"America does not rank well on the dimension of her informal public life. . . . Increasingly, her citizens are encouraged to find their relaxation, entertainment, companionship, even safety, almost entirely within the privacy of homes that have become more a retreat from society than a connection to it."
-- Ray Oldenburg, in
"The Great Good Place" The author I quote, no sentimentalist, thinks the nation -- your city, your town -- was a lot better off when there were more diners, more coffee shops, more neighborhood taverns, more corner grocery stores. These served as important "third places," away from home, away from work, places where people gathered, where a community got to know itself.
A recent column relating the closure of a popular northeast Baltimore tavern prompted a good deal of sighing -- not because it meant one less port for drunks who travel Harford Road, but because it meant the breakup of a large and diverse gang of people for whom stopping at the tavern was ritual. It meant one less place for people to meet, to gab and to be heard.
And it reflected a trend that has been with us since shortly after World War II. Americans love their booze as much as ever; they just drink it a whole lot less -- 60 percent less, according to the Wall Street Journal -- in public places.
It's not just the disappearance of taverns that concerns Ray Oldenburg. It's the disappearance of the personal exchanges that occurred in them -- and in diners, and in corner stores, and in beauty parlors, and at a million different places along the streets of the old neighborhoods.
In Baltimore, where we make much of the strength of our neighborhoods, the togetherness inherent in them might have become as anachronistic as the corner tavern. I look at pictures of the rowhouse neighborhoods of Baltimore in the 1940s and 1950s, and I see men, women and children gathered on sidewalks. Those were the days before air-conditioning brought everyone inside, before TV started to eat six to eight hours of night, before the explosion of surburbia took millions of people out of the cities.
Ray Oldenburg is right about a lot of things, among them the idea that modern life is an increasingly isolated existence. Instead of stopping at the neighborhood tavern, we head home and turn on the television to watch "Cheers," the weekly chronicle of a bar where "everybody knows your name." Part of the reason for the popularity of "Cheers" is that it's about an America most of us like but few of us experience. Oldenburg says that, in reality, few of us have a place -- outside of home, outside of work -- where everyone knows our name.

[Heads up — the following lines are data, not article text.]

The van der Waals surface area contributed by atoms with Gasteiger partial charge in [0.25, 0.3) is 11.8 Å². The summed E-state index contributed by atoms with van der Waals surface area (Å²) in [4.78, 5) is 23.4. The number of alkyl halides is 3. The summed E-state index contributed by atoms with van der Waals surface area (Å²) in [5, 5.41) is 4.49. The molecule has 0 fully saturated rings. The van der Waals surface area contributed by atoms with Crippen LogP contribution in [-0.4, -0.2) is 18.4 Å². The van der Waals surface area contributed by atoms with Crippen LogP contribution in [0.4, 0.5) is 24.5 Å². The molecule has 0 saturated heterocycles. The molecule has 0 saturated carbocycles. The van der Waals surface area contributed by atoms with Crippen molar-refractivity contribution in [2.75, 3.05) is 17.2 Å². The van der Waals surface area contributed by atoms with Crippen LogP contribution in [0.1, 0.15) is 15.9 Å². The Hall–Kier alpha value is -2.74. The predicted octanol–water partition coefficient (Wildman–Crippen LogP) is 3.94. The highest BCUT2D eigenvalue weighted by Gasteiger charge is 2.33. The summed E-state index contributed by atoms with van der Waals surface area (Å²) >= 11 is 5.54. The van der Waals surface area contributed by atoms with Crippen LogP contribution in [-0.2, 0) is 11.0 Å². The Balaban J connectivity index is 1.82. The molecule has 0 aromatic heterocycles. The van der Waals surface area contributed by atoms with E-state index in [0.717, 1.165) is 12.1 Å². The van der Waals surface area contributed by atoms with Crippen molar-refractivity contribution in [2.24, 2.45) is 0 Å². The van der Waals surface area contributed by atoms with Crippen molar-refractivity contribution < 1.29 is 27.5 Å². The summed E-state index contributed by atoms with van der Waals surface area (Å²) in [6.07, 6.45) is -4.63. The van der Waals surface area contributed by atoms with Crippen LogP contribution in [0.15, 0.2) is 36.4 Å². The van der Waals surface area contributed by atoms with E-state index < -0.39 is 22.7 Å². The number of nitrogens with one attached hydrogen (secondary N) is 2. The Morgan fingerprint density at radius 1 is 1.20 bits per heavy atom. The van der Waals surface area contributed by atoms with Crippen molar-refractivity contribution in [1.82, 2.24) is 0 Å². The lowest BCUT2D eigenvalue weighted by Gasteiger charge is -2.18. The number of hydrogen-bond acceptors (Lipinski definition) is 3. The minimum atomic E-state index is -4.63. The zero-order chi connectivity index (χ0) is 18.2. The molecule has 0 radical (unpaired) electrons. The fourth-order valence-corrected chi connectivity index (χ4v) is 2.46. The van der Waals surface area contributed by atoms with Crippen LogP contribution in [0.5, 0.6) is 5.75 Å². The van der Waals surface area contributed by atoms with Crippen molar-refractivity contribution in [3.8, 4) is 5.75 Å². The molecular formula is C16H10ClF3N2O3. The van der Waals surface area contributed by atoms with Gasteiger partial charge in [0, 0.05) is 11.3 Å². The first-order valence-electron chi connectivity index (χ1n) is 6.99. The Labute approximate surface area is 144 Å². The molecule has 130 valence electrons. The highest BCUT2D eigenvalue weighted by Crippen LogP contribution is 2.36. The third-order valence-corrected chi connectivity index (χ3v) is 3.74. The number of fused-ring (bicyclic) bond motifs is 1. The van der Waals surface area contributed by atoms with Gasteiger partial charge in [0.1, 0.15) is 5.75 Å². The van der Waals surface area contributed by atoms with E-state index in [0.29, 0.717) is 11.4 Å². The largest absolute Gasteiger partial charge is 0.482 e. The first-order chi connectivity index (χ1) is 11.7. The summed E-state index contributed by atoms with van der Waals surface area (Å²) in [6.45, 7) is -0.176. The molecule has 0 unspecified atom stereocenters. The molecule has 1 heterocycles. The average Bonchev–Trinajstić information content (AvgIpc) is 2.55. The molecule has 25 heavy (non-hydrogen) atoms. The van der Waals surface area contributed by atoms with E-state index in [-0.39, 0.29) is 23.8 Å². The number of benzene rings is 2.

The lack of "third places," as Oldenburg calls them, has contributed to our discontentment. "Our comings and goings are more restricted to the home and work settings," he says. "A TTC two-stop model of daily routine is becoming fixed in our habits as the urban environment affords less opportunity for public relaxation. Our most familiar gathering centers are disappearing rapidly."
I've heard many a man and woman over 40 say: "People just don't get together like they used to."
They are speaking of a time when life wasn't so rushed, when people didn't live these isolated, bedroom-to-rat-race-back-to-bedroom lives. It was a time when people got together after work to discuss the day, the news, the secrets of life. It was a time when a person could walk -- not drive -- somewhere and count on meeting several of the people he knew. This isn't nostalgia. Rather, Oldenburg makes the case that we were a better society when we gathered informally. The lack of gathering places is "pushing the individual toward that line separating proud independence from pitiable isolation."
You can praise a neighborhood tavern for its stock of beer, but more profoundly for its stock of people. It probably is no longer socially correct to suggest that American society would be better off with more public places to consume liquor. But Oldenburg is saying we lose when people do not have places to meet and mingle. The tavern is just one example.
Whatever happened to drugstore soda fountains and department store lunch counters? How many of us take time to claim a "third place" as a hangout? How many of us know the names of our butchers and produce sellers? How many of us "own" a corner of a deli or coffee shop or diner, and meet our friends there regularly? How many of us have a Great Good Place?